Monday, May 16, 2016

New antiquities registration law in Israel

REGULATION: In new crackdown, antiquities authorities tighten noose around dealers, thieves. Regulatory agency mandates digital database, ‘closing the loopholes’ to prevent stolen artifacts reaching the Israeli market (Ilan Ben Zion, Times of Israel).
The antiquities thief finally gives up and leaves, stepping out into the April air.

“It would be better for him to find a new means of livelihood,” the antiquities dealer tells this reporter.

The thief is likely not alone. A new requirement by the Israel Antiquities Authority requiring the country’s licensed antiquities dealers to register their artifacts in a digital database is aiming to shut down the blight of antiquities theft in Israel.

The requirement was introduced on March 28, following a last, desperate failed appeal by dealers to the High Court of Justice to halt the regulation.

As one antiquities dealer told The Times of Israel, the goal is to “close all the loopholes” through which some licensed dealers have interacted with Israel’s “very dark gray” antiquities market. Some dealers will drop out of the business as a result, he speculated.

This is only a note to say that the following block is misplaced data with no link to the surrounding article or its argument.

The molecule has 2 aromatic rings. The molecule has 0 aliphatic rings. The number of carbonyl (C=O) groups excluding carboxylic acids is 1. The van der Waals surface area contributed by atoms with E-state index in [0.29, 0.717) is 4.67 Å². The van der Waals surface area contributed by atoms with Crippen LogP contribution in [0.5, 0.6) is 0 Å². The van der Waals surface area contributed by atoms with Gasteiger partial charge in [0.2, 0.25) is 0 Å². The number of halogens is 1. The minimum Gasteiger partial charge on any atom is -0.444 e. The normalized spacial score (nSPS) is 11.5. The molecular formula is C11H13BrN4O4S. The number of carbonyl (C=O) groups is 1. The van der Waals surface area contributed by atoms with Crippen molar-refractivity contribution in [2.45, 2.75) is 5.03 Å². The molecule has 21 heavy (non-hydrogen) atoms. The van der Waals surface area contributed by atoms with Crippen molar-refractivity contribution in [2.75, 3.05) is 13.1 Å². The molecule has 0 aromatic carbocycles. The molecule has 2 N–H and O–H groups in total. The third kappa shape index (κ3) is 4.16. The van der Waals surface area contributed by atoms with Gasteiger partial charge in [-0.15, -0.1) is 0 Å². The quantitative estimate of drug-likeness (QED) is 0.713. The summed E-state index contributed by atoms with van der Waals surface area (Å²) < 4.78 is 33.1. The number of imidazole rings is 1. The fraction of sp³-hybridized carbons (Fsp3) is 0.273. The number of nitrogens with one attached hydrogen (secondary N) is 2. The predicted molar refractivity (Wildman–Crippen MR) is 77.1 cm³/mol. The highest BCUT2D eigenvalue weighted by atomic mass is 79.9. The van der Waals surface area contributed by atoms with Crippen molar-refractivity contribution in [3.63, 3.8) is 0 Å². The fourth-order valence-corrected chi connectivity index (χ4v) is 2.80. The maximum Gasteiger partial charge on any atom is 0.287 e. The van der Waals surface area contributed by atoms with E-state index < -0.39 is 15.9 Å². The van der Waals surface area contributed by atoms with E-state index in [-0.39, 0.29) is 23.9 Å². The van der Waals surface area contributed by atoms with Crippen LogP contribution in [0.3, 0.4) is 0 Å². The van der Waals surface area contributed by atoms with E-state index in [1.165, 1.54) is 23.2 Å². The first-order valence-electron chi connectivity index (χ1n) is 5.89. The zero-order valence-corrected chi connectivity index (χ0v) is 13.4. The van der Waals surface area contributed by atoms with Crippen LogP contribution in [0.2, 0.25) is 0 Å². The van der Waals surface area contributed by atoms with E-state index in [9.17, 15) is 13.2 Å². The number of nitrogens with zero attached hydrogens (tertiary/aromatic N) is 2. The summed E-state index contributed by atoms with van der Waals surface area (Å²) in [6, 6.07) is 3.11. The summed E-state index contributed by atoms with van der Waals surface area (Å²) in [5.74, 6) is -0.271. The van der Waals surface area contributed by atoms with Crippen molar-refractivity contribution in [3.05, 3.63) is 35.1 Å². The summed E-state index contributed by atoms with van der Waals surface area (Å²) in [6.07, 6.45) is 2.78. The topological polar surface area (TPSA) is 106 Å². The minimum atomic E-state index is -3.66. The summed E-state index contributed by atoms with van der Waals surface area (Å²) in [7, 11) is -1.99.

The IAA attempted to introduce the system, called Antique-net, four years ago, but a handful of antiquities dealers sued, putting its implementation on hold. Now it is legally binding, and dealers must photograph, register and detail all items in their storerooms and upload them to the IAA’s network. All purchases and sales have to be placed through the registry for approval by the IAA; once cleared, an object is digitally transferred from a dealer’s inventory to the buyer’s.

This means it will become significantly harder for black market antiquities to make their way to a licensed dealer’s shop.

I hope this does some good. As of this writing the "Antique-net" link was dead.

Another matter of interest is mentioned toward the end of the article:
In March, the IAA called on Israelis to volunteer a few hours a month to help protect Israel’s 30,000 archaeological sites from looters and vandals. In the month and a half since the initiative was made public, over 180 people have registered, Ganor said.

“We recognize that among the general public there are people who can help the operations of the IAA in protecting and preserving the country’s antiquities,” he said in his office at the Rockefeller Museum in East Jerusalem.

“It’s no secret that there aren’t a lot of employees in the IAA,” he said. In all there are around 700 staffers nationwide to protect the country’s thousands of ancient sites. “Pretty much every other hill out there is an archaeological site.”